After setting out months ago to create the largest nonprofit hospital system in Texas, Memorial Hermann Health System and Baylor Scott & White Health canceled those plans Tuesday. News on hospitals comes out of California and Ohio, also.
Two Texas hospital giants called off their planned merger Tuesday, the latest combination to get scuttled in the rapidly-consolidating sector. Baylor Scott & White Health in Dallas and Memorial Hermann Health System in Houston, both nonprofits, announced in October plans to create one of the biggest U.S. health systems, by number of hospitals, with 68 hospitals and nearly $15 billion in yearly revenue. Executives touted the benefits and efficiencies that would come from the combination. (Evans, 2/5)
Chuck Stokes, Memorial Hermann CEO, wrote in an email to employees: “Our goal was never about getting bigger. Our goal is to create a model for integrated, consumer-centric, cost-effective care, and I am confident in Memorial Hermann’s ability to accelerate and achieve this effort. …We appreciate the time, thought and care that was invested in this process by so many from both organizations, and extend our deepest thanks to all those involved for their many months of hard work, above and beyond their regular day-to-day responsibilities,” Stokes’ email said. (Deam, 2/5)
That may prove to be a good thing for patients and the public, health care analyst Allan Baumgarten said. “The track record of these large mergers is they don’t provide savings or higher quality,” said Baumgarten, who’s been analyzing the Texas health market for 20 years. “More often, they’re about raising prices and improving profits. The benefits usually don’t go to patients and employers.” (Schnurman, 2/6)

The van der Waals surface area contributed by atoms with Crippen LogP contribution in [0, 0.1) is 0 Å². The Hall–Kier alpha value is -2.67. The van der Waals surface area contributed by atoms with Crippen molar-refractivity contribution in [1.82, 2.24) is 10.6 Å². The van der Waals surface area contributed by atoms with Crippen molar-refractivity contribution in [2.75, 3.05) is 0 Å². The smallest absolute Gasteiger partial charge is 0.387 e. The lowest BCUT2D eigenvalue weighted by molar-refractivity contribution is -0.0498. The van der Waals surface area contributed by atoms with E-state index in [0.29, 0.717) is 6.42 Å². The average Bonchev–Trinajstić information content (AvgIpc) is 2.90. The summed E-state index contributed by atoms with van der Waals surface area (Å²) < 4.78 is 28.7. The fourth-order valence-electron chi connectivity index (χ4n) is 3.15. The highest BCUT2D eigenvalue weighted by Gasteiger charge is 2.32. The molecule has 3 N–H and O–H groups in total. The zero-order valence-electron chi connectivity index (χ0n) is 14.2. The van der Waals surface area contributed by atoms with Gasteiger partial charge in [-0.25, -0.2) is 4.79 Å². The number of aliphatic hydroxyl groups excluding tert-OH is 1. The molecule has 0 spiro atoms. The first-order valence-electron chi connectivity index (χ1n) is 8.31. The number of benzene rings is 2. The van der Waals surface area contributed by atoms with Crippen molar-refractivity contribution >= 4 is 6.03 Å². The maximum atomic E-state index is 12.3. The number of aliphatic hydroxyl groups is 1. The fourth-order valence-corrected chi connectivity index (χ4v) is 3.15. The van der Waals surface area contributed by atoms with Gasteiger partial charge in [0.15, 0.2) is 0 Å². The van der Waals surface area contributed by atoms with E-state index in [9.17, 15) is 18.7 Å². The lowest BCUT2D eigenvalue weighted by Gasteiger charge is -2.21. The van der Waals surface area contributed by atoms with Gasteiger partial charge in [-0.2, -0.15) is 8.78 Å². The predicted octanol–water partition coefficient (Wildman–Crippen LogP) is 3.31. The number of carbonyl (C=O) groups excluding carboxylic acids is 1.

Catholic health care systems are growing in size and political might throughout the United States — a trend that could restrict women’s reproductive health services and other health care not supported by the church’s doctrine. California’s Dignity Health and Catholic Health Initiatives of Colorado on Friday finalized their long-awaited merger, creating the nation’s largest nonprofit health system by revenue outside Kaiser Permanente, which also has an insurance arm. (Colliver, 2/5)
An updated lawsuit in the death of a woman given an excessive dose of pain medication at Mount Carmel West hospital indicates that the nurse who administered the medication later became the third wife of the doctor who ordered it. Mariah Baird, 26, of Orient, is accused in the document of administering a lethal dose of fentanyl to 65-year-old Jan Thomas of the Far West Side on March 1, 2015, “knowing that such dose was grossly inappropriate.” (Viviano, 2/5)
This is part of the KHN Morning Briefing, a summary of health policy coverage from major news organizations. Sign up for an
Syndicated from https://khn.org/morning-breakout/two-texas-health-care-giants-call-off-hospital-merger-offering-few-clues-why/